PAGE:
In my last post, I was looking at different covers for the same novel in translation across a range of languages, because I was wondering to what extent the cover image affects our expectations of the book inside. If the novel has a different cover, do we actually read it differently? could we even consider it to be a different novel? Think of the ‘adult’ versions of the covers for the Harry Potter series, or Philip Pullman’s His Dark Materials trilogy – aside from being a marketing ploy, those different covers also implied that the version inside was a book for grown-ups, whereas the children’s versions weren’t.
Cover images aren’t the only thing to affect how we read books though; extra-textual (or real-life) information also has a bearing on how we approach narratives. One of my (many) side-interests is in the role that gender plays in a text – how characters’ genders are represented and embodied, for example, or how language reflects, configures and reveals gender – and a few years ago I wrote an article* about three novels where the main character or narrator is the opposite sex to the author. In these cases, the authors were women and the characters were male; one of my conclusions was that writing a character or narrator of a different gender was a way for these writers to signal overtly that these texts were fictional, as much women’s writing tends to be read as autobiographical in the first instance, even when it is fiction. Continue reading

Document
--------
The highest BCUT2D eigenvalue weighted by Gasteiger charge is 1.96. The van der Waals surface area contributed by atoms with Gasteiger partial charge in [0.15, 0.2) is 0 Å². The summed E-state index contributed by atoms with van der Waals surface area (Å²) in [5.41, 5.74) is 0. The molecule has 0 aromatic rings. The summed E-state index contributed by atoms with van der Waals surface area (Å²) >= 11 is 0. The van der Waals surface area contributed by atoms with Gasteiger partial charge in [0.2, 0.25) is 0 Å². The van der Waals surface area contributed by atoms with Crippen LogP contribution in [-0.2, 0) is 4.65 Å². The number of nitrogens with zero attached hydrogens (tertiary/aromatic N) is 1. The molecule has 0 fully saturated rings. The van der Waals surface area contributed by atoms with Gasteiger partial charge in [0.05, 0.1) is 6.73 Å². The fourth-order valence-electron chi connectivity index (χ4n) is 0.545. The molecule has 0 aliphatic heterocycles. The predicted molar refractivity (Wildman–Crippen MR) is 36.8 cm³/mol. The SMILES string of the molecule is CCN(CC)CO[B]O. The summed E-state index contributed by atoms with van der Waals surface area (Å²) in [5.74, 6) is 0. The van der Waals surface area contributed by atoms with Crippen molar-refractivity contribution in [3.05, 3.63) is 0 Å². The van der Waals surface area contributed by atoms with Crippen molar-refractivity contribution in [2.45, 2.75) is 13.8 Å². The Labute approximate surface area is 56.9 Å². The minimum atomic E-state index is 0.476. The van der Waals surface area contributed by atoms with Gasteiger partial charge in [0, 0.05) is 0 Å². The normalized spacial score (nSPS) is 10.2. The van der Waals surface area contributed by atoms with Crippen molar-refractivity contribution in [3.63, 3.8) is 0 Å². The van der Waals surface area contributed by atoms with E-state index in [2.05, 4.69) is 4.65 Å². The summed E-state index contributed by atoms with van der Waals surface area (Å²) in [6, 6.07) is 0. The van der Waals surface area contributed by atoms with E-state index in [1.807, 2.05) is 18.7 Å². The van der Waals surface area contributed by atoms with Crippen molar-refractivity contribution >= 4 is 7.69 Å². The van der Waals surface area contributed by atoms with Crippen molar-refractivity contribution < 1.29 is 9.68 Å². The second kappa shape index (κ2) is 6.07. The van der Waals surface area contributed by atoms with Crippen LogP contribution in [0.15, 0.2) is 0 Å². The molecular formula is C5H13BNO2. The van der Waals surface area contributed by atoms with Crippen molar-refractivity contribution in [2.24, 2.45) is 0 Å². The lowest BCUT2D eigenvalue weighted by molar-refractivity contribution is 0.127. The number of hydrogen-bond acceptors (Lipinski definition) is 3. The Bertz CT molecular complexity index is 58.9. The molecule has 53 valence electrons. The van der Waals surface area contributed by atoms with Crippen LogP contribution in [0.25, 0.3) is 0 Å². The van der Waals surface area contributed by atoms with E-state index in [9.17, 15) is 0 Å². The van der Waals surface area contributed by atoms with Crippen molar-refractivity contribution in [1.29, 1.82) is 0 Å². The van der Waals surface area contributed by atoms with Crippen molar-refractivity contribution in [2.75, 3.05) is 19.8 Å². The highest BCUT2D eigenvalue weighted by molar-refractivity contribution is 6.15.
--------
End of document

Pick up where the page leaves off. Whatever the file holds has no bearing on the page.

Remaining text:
Since Herta Müller won the Nobel Prize in 2009, there have been a whole host of re-issues, new publications and translations of her writing. It’s fascinating to see how the books are now being marketed (aside from the ubiquitous stickers saying ‘Nobel Prize winner’, of course), and what their cover images say about the writing inside.